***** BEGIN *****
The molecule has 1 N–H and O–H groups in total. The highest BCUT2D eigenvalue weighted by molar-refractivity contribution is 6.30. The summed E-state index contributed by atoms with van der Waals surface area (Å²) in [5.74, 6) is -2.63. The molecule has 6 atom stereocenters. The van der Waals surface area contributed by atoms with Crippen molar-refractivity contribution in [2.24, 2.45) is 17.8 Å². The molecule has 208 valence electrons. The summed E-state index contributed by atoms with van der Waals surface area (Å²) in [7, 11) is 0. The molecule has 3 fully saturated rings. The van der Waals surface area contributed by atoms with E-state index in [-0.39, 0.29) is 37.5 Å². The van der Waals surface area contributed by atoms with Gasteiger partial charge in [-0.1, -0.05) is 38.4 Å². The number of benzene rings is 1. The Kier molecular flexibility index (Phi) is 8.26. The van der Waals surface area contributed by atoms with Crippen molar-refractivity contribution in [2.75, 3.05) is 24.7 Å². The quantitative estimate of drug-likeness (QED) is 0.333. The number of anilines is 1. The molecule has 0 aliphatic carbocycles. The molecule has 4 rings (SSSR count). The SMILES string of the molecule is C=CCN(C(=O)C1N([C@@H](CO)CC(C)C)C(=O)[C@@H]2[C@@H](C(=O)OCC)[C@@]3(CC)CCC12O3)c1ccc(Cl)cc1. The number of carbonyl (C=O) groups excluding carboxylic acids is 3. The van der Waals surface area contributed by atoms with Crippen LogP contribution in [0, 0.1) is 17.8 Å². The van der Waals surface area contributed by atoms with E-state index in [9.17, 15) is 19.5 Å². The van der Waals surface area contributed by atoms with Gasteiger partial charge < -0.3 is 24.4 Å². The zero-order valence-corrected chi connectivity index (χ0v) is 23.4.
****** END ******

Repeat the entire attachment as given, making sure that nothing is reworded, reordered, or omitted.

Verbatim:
The molecule has 1 N–H and O–H groups in total. The highest BCUT2D eigenvalue weighted by molar-refractivity contribution is 6.30. The summed E-state index contributed by atoms with van der Waals surface area (Å²) in [5.74, 6) is -2.63. The molecule has 6 atom stereocenters. The van der Waals surface area contributed by atoms with Crippen molar-refractivity contribution in [2.24, 2.45) is 17.8 Å². The molecule has 208 valence electrons. The summed E-state index contributed by atoms with van der Waals surface area (Å²) in [7, 11) is 0. The molecule has 3 fully saturated rings. The van der Waals surface area contributed by atoms with E-state index in [-0.39, 0.29) is 37.5 Å². The van der Waals surface area contributed by atoms with Gasteiger partial charge in [-0.1, -0.05) is 38.4 Å². The number of benzene rings is 1. The Kier molecular flexibility index (Phi) is 8.26. The van der Waals surface area contributed by atoms with Crippen molar-refractivity contribution in [2.75, 3.05) is 24.7 Å². The quantitative estimate of drug-likeness (QED) is 0.333. The number of anilines is 1. The molecule has 0 aliphatic carbocycles. The molecule has 4 rings (SSSR count). The SMILES string of the molecule is C=CCN(C(=O)C1N([C@@H](CO)CC(C)C)C(=O)[C@@H]2[C@@H](C(=O)OCC)[C@@]3(CC)CCC12O3)c1ccc(Cl)cc1. The number of carbonyl (C=O) groups excluding carboxylic acids is 3. The van der Waals surface area contributed by atoms with Crippen LogP contribution in [0, 0.1) is 17.8 Å². The van der Waals surface area contributed by atoms with E-state index in [9.17, 15) is 19.5 Å². The van der Waals surface area contributed by atoms with Gasteiger partial charge < -0.3 is 24.4 Å². The zero-order valence-corrected chi connectivity index (χ0v) is 23.4.